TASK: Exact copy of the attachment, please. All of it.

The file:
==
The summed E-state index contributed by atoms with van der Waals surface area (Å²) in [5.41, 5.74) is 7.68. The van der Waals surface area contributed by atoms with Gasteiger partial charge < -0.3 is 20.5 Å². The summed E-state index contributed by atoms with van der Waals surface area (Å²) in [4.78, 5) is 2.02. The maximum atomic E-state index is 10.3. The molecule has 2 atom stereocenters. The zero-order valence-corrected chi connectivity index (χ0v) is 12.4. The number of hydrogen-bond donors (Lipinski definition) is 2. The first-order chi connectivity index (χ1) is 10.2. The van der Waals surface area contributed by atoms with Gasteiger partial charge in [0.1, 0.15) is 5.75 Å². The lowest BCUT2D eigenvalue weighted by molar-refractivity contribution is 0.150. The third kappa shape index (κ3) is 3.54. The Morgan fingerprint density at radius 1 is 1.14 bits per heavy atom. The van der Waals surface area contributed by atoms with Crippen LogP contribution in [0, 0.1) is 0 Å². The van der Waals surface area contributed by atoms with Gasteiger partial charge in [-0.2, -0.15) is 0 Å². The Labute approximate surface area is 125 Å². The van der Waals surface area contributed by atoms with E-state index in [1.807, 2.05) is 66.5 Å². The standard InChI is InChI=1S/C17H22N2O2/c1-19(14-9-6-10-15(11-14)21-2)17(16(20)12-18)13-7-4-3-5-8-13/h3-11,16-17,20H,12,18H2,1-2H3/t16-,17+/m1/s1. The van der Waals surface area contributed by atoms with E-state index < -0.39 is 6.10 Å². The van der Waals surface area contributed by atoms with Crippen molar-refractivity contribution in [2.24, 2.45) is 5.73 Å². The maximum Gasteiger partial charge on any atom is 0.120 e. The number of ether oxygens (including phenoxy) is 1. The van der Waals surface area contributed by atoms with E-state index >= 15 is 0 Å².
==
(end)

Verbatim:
The summed E-state index contributed by atoms with van der Waals surface area (Å²) in [5.41, 5.74) is 7.68. The van der Waals surface area contributed by atoms with Gasteiger partial charge < -0.3 is 20.5 Å². The summed E-state index contributed by atoms with van der Waals surface area (Å²) in [4.78, 5) is 2.02. The maximum atomic E-state index is 10.3. The molecule has 2 atom stereocenters. The zero-order valence-corrected chi connectivity index (χ0v) is 12.4. The number of hydrogen-bond donors (Lipinski definition) is 2. The first-order chi connectivity index (χ1) is 10.2. The van der Waals surface area contributed by atoms with Gasteiger partial charge in [0.1, 0.15) is 5.75 Å². The lowest BCUT2D eigenvalue weighted by molar-refractivity contribution is 0.150. The third kappa shape index (κ3) is 3.54. The Morgan fingerprint density at radius 1 is 1.14 bits per heavy atom. The van der Waals surface area contributed by atoms with Crippen LogP contribution in [0, 0.1) is 0 Å². The van der Waals surface area contributed by atoms with Gasteiger partial charge in [-0.2, -0.15) is 0 Å². The Labute approximate surface area is 125 Å². The van der Waals surface area contributed by atoms with E-state index in [1.807, 2.05) is 66.5 Å². The standard InChI is InChI=1S/C17H22N2O2/c1-19(14-9-6-10-15(11-14)21-2)17(16(20)12-18)13-7-4-3-5-8-13/h3-11,16-17,20H,12,18H2,1-2H3/t16-,17+/m1/s1. The van der Waals surface area contributed by atoms with E-state index < -0.39 is 6.10 Å². The van der Waals surface area contributed by atoms with Crippen molar-refractivity contribution in [2.24, 2.45) is 5.73 Å². The maximum Gasteiger partial charge on any atom is 0.120 e. The number of ether oxygens (including phenoxy) is 1. The van der Waals surface area contributed by atoms with E-state index >= 15 is 0 Å².